* DescendedCreator: Series co-creator Bill Hanna provided Tom's iconic "leather-lunged" screams.
* InMemoriam: ''Tom and Jerry: Return to Oz'' was dedicated to the memory of Creator/JoeAlaskey, who voiced the Wizard of Oz, Butch, and Droopy and died several months before the film was released.
* KeepCirculatingTheTapes: "Casanova Cat" and "Mouse Cleaning", which weren't present on the Spotlight Collections. They are available on VHS and laserdisc, though.
** And the later short "The Mansion Cat" that's never been on any home media.
* MoneyDearBoy: Reportedly, Gene Deitch hated ''Tom & Jerry'' and this was the only reason he agreed to direct shorts.
* NamesTheSame: There was an earlier ''Tom & Jerry'' cartoon series in the early 1930s by Creator/VanBeurenStudios featuring a Mutt & Jeff-type duo.
** Spike was originally voiced by Billy Bletcher, known for his booming baritone voice. Starting with the Tom and Jerry short "Love That Pup," Spike was voiced by Daws Butler using a Jimmy Durante impersonation.
** The Creator/ChuckJones era featured voice legend Mel Blanc providing the voices of Tom and Jerry (with June Foray also providing some voice work of her own)
** While it's also a role reprisal from the Sherlock Holmes movie, Creator/JeffBergman replaces Joe Alaskey as the voice of Droopy in the DVD movie line due to the latter's death.
* PosthumousCredit: Creator/JoeAlaskey, the voice of The Wizard of Oz, Butch, and Droopy in both ''Tom and Jerry: The Wizard of Oz'' and ''Tom and Jerry: Return to Oz''', passed away several months before the latter film was released.
* RecycledScript: "Busy Buddies" was later remade as the final ''Tom & Jerry'' cartoon "Tot Watchers"; while the type of gags were different, the basic premise (Jeannie the babysitter is talking on the phone instead of watching the baby, while Tom & Jerry have to make sure the baby doesn't get into any harm) is the same.
** The very first T&J short "Puss Gets the Boot" was later remade as "Mouse Cleaning". In both cartoons, the black mammy-type maid warns Tom not to make a mess or out he goes. Naturally, Jerry tries to make the biggest mess possible, while Tom tries to frantically to clean it up. The main difference between the two films is that "Mouse Cleaning" is, befitting the cartoons of the period, DenserAndWackier, something out of a Creator/TexAvery cartoon of the same period.
** A couple shorts were re-animated in the new Cinemascope aspect ratio, but had virtually identical plots and gags: "Hatch Up Your Troubles" was redrawn as "The Egg and Jerry", and "The Little Orphan" was redrawn as "Feedin' the Kiddie".
* TheShelfOfMovieLanguishment: Tom and Jerry: Golden Collection vol. 2. Hoo boy... where to begin. The set was slated for release in 2013; everything about the set was done: The cartoons had been restored, the liner notes had been written, and (presumably) the discs had been pressed. But before its release, fans reacted to the press release of the set's contents with disgust: They had skipped over "Casanova Cat" and "Mouse Cleaning" ''again''! The reaction was understandable, considering this line was meant for collectors, who recognize the historical significance of the shorts (warts and all), not the kid/family audience, and it was going through the filmography in order, so omissions more easily stand out. Warner had previously confirmed that "Mouse Cleaning" would be included, and that they were restoring it from the original negative, and Jerry Beck confirmed that he wrote liner notes for it. This led to some fans boycotting this set before it was even released, including leaving one-star reviews on Amazon. Unfortunately, this bad publicity for Warner Bros. had the opposite effect of what was intended: Instead of WB delaying the release, going back and including these two cartoons, they simply postponed the set indefinitely. So instead of getting a set that admittedly would've been incomplete, we got nothing. Supposedly Warner wants to release the set with the cartoons (most likely with disclaimers), but there's a higher-up that refuses to release them while she works there.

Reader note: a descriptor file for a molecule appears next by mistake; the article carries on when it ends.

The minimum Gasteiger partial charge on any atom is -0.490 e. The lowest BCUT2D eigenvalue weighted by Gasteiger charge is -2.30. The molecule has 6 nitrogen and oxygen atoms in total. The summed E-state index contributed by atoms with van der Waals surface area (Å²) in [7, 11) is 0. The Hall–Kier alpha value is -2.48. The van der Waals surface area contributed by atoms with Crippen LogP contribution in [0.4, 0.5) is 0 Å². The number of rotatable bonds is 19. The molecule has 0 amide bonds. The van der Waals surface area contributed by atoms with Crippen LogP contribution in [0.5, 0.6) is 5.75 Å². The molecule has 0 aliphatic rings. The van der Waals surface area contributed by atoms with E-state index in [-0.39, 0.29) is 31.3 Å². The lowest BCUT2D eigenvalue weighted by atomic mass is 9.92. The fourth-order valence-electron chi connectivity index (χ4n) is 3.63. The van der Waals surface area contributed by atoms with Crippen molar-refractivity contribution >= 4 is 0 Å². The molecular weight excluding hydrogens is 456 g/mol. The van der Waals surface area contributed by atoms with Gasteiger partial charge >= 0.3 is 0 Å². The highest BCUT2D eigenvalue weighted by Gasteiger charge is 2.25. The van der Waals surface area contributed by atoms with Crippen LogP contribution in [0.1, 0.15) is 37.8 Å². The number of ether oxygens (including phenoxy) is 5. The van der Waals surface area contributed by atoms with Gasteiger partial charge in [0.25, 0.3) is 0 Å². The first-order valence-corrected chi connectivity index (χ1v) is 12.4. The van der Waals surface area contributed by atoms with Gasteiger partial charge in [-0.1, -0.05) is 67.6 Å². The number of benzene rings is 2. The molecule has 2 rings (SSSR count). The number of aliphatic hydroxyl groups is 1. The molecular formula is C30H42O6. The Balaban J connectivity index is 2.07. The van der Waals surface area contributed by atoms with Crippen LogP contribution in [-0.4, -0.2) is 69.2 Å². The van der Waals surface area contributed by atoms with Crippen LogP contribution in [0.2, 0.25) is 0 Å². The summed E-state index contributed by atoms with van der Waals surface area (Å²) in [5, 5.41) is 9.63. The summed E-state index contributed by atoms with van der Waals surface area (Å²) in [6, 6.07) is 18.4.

** There were numerous stories on the drawing board that didn't make it to the screen. One cartoon, "Little Bird-Mouse" (thought up before the MGM cartoon studio closed), ended up being rewritten as a ''[[WesternAnimation/PixieDixieAndMrJinks Pixie & Dixie]]'' short at Hanna & Barbera's own studio.
** Less than a week before MGM's animation unit closed, a studio messenger boy named Creator/JackNicholson (yes, THAT Jack Nicholson) was interviewed for a job as a cleanup artist.